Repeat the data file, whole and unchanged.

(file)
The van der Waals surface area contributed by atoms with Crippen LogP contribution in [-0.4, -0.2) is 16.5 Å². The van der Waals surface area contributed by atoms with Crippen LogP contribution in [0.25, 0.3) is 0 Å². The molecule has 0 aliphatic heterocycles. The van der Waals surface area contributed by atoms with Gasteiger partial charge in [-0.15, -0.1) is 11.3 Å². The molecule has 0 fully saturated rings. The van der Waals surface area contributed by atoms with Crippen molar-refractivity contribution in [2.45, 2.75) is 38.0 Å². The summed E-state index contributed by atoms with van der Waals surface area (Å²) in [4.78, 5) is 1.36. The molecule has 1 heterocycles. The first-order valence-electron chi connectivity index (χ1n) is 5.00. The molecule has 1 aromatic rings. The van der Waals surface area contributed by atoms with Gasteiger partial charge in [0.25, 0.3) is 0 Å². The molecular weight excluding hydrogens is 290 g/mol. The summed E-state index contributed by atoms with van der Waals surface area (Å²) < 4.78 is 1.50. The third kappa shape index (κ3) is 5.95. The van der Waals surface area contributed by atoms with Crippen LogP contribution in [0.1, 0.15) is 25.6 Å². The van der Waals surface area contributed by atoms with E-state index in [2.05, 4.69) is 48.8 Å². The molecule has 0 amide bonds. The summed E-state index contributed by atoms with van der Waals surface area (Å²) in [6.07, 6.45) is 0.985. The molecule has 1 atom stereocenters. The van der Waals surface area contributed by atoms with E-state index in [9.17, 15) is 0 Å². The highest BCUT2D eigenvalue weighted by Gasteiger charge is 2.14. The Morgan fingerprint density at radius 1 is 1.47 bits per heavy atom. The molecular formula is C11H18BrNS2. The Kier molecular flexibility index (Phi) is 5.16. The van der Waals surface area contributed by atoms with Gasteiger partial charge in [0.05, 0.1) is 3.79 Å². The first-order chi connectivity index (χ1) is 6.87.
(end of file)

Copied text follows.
The van der Waals surface area contributed by atoms with Crippen LogP contribution in [-0.4, -0.2) is 16.5 Å². The van der Waals surface area contributed by atoms with Crippen LogP contribution in [0.25, 0.3) is 0 Å². The molecule has 0 aliphatic heterocycles. The van der Waals surface area contributed by atoms with Gasteiger partial charge in [-0.15, -0.1) is 11.3 Å². The molecule has 0 fully saturated rings. The van der Waals surface area contributed by atoms with Crippen molar-refractivity contribution in [2.45, 2.75) is 38.0 Å². The summed E-state index contributed by atoms with van der Waals surface area (Å²) in [4.78, 5) is 1.36. The molecule has 1 heterocycles. The first-order valence-electron chi connectivity index (χ1n) is 5.00. The molecule has 1 aromatic rings. The van der Waals surface area contributed by atoms with Gasteiger partial charge in [0.25, 0.3) is 0 Å². The molecular weight excluding hydrogens is 290 g/mol. The summed E-state index contributed by atoms with van der Waals surface area (Å²) < 4.78 is 1.50. The third kappa shape index (κ3) is 5.95. The van der Waals surface area contributed by atoms with Crippen LogP contribution in [0.1, 0.15) is 25.6 Å². The van der Waals surface area contributed by atoms with E-state index in [2.05, 4.69) is 48.8 Å². The molecule has 0 amide bonds. The summed E-state index contributed by atoms with van der Waals surface area (Å²) in [6.07, 6.45) is 0.985. The molecule has 1 atom stereocenters. The van der Waals surface area contributed by atoms with E-state index in [9.17, 15) is 0 Å². The highest BCUT2D eigenvalue weighted by Gasteiger charge is 2.14. The Morgan fingerprint density at radius 1 is 1.47 bits per heavy atom. The molecular formula is C11H18BrNS2. The Kier molecular flexibility index (Phi) is 5.16. The van der Waals surface area contributed by atoms with Gasteiger partial charge in [0.05, 0.1) is 3.79 Å². The first-order chi connectivity index (χ1) is 6.87.